This story serves as an important reminder in keeping up to date on the latest weather via radio.
Two Canadian sailors are safe after receiving report of the upcoming dangerous winter storm from a U.S. Coast Guard aircrew and getting a tow to Provincetown, Mass., from a Coast Guard boat crew on Sunday.
Sailors aboard the 37-foot Rodeo were 150 miles east of Provincetown on Friday, when an HU-25 Falcon jet crew from Coast Guard Air Station Cape Cod was performing offshore storm track weather warnings and was contacted by the sailors.
“They called us just before we made our last broadcast and headed back to Cape Cod,” said Petty Officer 2nd Class Spencer Vince, a crewman aboard the Falcon who was making the broadcasts. “They didn’t seem to know there was a storm coming so we told them what the scenario was. They took the warning seriously.”
The sailors were on their way from Halifax, Nova Scotia to Long Island, N.Y., but headed toward Cape Cod after hearing the Coast Guard’s weather warning.
At 12:37 a.m., Sunday the sailors called the Coast Guard again reporting their engine was failing and they would need a tow into port. The engine did fail, leaving the sailors in 12 to 15-foot seas with occasional 20-foot swells and no power more than seven miles south of Provincetown Harbor.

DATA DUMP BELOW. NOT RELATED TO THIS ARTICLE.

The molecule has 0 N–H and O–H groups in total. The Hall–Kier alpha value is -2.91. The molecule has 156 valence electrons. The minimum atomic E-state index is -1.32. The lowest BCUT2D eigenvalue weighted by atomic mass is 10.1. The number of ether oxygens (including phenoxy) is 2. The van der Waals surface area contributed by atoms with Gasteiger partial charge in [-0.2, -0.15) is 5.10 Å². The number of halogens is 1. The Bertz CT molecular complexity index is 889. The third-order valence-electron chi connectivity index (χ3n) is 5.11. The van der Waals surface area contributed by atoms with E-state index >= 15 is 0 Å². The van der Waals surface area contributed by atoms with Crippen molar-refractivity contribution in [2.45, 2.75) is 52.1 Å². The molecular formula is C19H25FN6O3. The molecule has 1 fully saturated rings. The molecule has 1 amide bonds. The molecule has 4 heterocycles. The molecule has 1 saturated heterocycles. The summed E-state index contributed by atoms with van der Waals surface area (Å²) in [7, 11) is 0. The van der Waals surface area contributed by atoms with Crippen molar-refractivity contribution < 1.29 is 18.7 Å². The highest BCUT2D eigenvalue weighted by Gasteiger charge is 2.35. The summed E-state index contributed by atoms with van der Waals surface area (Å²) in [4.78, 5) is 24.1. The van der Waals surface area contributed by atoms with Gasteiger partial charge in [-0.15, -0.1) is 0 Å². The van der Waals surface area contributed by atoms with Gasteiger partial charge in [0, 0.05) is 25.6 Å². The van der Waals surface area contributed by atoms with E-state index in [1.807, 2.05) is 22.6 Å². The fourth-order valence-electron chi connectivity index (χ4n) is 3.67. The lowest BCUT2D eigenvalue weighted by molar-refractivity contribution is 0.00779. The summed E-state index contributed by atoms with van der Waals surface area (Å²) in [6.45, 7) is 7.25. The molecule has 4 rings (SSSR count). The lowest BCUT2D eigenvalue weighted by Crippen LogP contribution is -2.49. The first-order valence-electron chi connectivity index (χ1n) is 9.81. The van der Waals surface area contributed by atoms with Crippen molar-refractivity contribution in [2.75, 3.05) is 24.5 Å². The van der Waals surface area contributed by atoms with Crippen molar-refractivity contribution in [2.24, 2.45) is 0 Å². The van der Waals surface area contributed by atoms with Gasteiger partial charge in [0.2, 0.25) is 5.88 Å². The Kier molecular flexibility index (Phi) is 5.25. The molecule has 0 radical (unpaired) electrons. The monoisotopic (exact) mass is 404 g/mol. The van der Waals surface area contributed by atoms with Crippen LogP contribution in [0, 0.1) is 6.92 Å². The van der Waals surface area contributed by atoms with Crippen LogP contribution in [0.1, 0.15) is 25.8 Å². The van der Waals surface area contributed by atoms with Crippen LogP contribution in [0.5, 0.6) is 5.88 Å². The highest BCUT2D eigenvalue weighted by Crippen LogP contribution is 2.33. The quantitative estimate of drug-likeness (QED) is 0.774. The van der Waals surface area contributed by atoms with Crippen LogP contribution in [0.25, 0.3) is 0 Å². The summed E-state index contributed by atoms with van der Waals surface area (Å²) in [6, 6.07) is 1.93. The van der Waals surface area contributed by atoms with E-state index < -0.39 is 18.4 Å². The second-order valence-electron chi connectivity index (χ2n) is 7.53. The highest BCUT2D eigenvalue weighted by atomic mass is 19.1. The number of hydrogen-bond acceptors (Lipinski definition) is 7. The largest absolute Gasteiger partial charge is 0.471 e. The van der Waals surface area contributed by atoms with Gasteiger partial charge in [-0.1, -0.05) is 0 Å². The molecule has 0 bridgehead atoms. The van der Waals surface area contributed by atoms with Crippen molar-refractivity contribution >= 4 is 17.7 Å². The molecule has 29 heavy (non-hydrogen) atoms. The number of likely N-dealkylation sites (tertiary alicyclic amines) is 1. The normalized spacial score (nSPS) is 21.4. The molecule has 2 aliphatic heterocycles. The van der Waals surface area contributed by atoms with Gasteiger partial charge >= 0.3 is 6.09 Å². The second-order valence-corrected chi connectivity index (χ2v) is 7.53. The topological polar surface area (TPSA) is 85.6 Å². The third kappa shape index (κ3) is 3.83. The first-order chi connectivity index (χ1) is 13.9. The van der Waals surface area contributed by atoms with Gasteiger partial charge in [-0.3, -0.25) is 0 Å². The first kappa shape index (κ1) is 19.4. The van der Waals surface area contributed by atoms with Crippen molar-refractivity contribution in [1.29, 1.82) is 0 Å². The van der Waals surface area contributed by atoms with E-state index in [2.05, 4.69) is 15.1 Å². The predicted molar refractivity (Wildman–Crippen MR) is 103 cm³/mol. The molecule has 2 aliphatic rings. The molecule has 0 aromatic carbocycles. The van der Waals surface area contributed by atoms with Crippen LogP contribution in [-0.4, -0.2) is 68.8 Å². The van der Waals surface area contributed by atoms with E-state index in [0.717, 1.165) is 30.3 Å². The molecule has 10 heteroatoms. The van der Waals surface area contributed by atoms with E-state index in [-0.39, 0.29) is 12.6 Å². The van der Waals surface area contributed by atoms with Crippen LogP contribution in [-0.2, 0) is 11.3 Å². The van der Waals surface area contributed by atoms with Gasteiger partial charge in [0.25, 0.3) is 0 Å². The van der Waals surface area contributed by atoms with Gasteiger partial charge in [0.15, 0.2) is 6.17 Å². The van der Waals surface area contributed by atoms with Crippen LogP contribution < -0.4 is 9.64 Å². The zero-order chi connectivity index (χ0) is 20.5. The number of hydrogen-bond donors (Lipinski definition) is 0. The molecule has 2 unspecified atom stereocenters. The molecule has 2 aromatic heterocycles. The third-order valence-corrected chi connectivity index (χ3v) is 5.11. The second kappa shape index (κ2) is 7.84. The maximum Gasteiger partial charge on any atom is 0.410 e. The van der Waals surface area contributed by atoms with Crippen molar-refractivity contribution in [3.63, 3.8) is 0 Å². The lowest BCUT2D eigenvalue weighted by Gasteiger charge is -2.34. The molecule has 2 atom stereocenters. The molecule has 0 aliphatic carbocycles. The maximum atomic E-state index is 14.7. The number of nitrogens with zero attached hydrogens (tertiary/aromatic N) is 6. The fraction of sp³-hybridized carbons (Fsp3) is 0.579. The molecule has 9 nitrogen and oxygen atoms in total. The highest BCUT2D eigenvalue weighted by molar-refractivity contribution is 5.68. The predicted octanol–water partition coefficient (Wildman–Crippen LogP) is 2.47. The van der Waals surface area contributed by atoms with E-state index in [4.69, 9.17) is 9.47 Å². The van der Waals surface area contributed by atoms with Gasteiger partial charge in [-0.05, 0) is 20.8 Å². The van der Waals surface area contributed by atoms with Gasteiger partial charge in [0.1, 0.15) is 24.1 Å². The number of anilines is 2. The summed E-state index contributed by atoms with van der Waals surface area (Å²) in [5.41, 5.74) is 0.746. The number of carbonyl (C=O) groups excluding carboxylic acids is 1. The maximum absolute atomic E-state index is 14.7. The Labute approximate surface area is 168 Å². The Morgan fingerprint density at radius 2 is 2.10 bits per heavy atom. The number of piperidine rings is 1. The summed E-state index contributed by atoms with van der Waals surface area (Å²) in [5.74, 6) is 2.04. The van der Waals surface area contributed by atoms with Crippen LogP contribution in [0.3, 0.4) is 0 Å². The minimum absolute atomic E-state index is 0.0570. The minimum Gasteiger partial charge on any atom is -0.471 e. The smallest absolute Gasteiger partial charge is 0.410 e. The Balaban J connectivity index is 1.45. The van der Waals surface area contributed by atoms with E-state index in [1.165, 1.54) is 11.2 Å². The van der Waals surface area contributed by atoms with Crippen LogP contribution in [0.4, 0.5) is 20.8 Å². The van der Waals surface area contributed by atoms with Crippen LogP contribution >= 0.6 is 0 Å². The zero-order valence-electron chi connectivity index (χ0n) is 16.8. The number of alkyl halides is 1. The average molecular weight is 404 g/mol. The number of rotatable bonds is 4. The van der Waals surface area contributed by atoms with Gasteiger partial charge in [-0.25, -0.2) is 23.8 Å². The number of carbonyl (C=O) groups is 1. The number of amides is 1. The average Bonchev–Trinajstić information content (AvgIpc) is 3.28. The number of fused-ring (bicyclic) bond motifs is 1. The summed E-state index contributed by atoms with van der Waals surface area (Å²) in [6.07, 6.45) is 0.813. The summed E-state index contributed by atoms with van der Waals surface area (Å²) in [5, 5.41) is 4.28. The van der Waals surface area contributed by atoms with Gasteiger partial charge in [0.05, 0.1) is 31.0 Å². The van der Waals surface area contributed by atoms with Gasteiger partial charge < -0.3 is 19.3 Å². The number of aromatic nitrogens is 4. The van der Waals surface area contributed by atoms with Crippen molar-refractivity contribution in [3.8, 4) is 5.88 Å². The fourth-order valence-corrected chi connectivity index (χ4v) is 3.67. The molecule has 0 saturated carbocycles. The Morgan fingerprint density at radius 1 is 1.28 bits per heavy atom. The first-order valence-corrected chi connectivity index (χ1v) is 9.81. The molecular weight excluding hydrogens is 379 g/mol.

An urgent marine broadcast was issued, but due to severe weather conditions, commercial towboat companies were unable to tow the Rodeo.
A 47-foot Motor Lifeboat crew from Coast Guard Station Provincetown was dispatched to tow the Rodeo into port and arrived on scene around 1:35 a.m.
In addition to the 12 to 15-foot seas, the crews also faced 40 to 50-knot winds that gusted up to 60 knots with only 20 feet of visibility.
At around 5:13 a.m., the crews were in Provincetown Harbor and tried to anchor the sailboat and remove the two people aboard. However, the anchor wasn’t holding and with the weather, it was too dangerous to remove the sailors from the Rodeo.
For the complete story, go to www.coastguardnews.com.